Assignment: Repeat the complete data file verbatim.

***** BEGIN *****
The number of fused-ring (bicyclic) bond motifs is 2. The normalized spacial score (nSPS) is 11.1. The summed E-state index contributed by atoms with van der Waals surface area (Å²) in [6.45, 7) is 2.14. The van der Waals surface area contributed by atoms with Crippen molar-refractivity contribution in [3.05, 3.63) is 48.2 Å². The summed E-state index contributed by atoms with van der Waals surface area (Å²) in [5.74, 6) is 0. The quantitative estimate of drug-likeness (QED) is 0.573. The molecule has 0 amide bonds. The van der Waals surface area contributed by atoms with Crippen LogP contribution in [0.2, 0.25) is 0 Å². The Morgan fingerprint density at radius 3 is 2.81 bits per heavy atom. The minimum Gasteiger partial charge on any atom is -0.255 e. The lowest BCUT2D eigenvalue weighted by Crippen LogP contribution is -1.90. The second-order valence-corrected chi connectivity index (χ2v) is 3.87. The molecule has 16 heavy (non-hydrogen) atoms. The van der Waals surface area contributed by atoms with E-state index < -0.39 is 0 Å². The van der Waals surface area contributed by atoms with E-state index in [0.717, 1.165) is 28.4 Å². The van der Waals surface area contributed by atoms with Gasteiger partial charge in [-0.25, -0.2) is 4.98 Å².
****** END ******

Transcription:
The number of fused-ring (bicyclic) bond motifs is 2. The normalized spacial score (nSPS) is 11.1. The summed E-state index contributed by atoms with van der Waals surface area (Å²) in [6.45, 7) is 2.14. The van der Waals surface area contributed by atoms with Crippen molar-refractivity contribution in [3.05, 3.63) is 48.2 Å². The summed E-state index contributed by atoms with van der Waals surface area (Å²) in [5.74, 6) is 0. The quantitative estimate of drug-likeness (QED) is 0.573. The molecule has 0 amide bonds. The van der Waals surface area contributed by atoms with Crippen LogP contribution in [0.2, 0.25) is 0 Å². The Morgan fingerprint density at radius 3 is 2.81 bits per heavy atom. The minimum Gasteiger partial charge on any atom is -0.255 e. The lowest BCUT2D eigenvalue weighted by Crippen LogP contribution is -1.90. The second-order valence-corrected chi connectivity index (χ2v) is 3.87. The molecule has 16 heavy (non-hydrogen) atoms. The van der Waals surface area contributed by atoms with E-state index < -0.39 is 0 Å². The van der Waals surface area contributed by atoms with E-state index in [0.717, 1.165) is 28.4 Å². The van der Waals surface area contributed by atoms with Gasteiger partial charge in [-0.25, -0.2) is 4.98 Å².